PSA2016: The 25th Biennial Meeting of the Philosophy of Science Association

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Modeling cancer as an infectious disease

Despite tremendous advances in cancer research, a gap exists between these advances and treatments that successfully reduce mortality. One strategy to address this gap is to model cancer as an infectious disease that we give ourselves. This conceptual maneuver shifts attention from cellular proliferation and tumor growth (how cancer grows) to cellular motility and metastasis (how cancer spreads), and emphasizes properties of cancerous cells that are responsible for the majority of deaths. One consequence of modeling cancer as an infectious disease is a more direct engagement with the pathological features of cancer’s biology and, therefore, has increased promise for identifying novel clinical applications—the primary goal of translational medicine.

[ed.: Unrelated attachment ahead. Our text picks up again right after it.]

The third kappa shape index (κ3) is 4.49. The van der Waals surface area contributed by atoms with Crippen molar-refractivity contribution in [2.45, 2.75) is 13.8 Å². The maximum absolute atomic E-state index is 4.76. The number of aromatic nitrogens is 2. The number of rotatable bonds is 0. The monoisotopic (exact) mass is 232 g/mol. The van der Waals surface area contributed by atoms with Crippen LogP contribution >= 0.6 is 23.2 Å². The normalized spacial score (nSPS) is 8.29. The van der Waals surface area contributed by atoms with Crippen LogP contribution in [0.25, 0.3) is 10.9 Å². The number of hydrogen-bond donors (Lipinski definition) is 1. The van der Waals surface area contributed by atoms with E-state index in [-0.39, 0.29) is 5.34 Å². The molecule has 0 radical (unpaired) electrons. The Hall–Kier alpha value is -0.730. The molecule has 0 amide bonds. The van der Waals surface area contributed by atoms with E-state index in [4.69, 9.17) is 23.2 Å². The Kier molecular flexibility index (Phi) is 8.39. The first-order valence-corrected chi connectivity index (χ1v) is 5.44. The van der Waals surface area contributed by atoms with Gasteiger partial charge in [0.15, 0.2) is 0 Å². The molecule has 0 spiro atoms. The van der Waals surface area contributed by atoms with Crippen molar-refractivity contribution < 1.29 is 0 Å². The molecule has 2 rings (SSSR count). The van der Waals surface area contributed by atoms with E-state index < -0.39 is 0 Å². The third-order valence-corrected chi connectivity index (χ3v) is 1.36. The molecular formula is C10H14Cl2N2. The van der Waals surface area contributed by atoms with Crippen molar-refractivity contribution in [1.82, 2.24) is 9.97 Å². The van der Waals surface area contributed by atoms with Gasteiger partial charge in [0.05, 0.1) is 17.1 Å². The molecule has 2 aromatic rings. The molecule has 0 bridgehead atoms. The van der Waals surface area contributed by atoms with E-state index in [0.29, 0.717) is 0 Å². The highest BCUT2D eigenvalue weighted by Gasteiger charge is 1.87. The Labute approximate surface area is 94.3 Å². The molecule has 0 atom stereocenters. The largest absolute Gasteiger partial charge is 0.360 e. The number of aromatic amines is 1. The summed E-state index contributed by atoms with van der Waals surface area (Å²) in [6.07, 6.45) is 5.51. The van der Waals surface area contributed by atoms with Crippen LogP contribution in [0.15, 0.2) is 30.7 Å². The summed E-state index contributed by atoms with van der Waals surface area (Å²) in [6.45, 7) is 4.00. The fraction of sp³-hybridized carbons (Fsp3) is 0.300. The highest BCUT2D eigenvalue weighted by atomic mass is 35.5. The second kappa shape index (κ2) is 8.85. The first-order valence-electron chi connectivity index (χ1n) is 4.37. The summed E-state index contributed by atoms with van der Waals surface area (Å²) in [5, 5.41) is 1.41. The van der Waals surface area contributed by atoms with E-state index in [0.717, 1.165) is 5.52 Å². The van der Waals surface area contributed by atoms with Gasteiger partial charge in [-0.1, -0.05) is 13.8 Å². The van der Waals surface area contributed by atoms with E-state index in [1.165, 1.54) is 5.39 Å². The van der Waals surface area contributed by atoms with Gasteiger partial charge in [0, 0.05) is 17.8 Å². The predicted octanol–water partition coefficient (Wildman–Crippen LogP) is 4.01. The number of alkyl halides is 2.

Author Information:

Katherine Liu    
Ecology, Evolution, and Behavior
University of Minnesota

Alan Love    
Philosophy
University of Minnesota

Michael Travisano    
Ecology, Evolution, and Behavior
University of Minnesota

 

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